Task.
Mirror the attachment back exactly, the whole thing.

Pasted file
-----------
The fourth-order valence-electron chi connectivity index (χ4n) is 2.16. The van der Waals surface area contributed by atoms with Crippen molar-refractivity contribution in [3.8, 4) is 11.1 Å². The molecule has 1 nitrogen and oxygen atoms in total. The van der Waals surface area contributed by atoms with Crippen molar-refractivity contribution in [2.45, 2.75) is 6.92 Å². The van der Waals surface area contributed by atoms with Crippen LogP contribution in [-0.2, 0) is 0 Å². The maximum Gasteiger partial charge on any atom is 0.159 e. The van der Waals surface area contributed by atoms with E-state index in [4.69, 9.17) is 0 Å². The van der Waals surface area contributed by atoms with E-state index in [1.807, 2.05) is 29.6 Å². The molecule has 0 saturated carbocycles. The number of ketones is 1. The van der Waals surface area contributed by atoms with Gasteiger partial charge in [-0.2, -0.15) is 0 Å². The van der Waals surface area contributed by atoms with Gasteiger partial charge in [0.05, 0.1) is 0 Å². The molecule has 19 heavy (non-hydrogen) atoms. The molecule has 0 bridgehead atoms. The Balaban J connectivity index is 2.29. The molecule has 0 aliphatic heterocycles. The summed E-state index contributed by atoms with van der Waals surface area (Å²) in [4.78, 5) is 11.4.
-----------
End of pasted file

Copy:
The fourth-order valence-electron chi connectivity index (χ4n) is 2.16. The van der Waals surface area contributed by atoms with Crippen molar-refractivity contribution in [3.8, 4) is 11.1 Å². The molecule has 1 nitrogen and oxygen atoms in total. The van der Waals surface area contributed by atoms with Crippen molar-refractivity contribution in [2.45, 2.75) is 6.92 Å². The van der Waals surface area contributed by atoms with Crippen LogP contribution in [-0.2, 0) is 0 Å². The maximum Gasteiger partial charge on any atom is 0.159 e. The van der Waals surface area contributed by atoms with E-state index in [4.69, 9.17) is 0 Å². The van der Waals surface area contributed by atoms with E-state index in [1.807, 2.05) is 29.6 Å². The molecule has 0 saturated carbocycles. The number of ketones is 1. The van der Waals surface area contributed by atoms with Gasteiger partial charge in [-0.2, -0.15) is 0 Å². The van der Waals surface area contributed by atoms with Gasteiger partial charge in [0.05, 0.1) is 0 Å². The molecule has 19 heavy (non-hydrogen) atoms. The molecule has 0 bridgehead atoms. The Balaban J connectivity index is 2.29. The molecule has 0 aliphatic heterocycles. The summed E-state index contributed by atoms with van der Waals surface area (Å²) in [4.78, 5) is 11.4.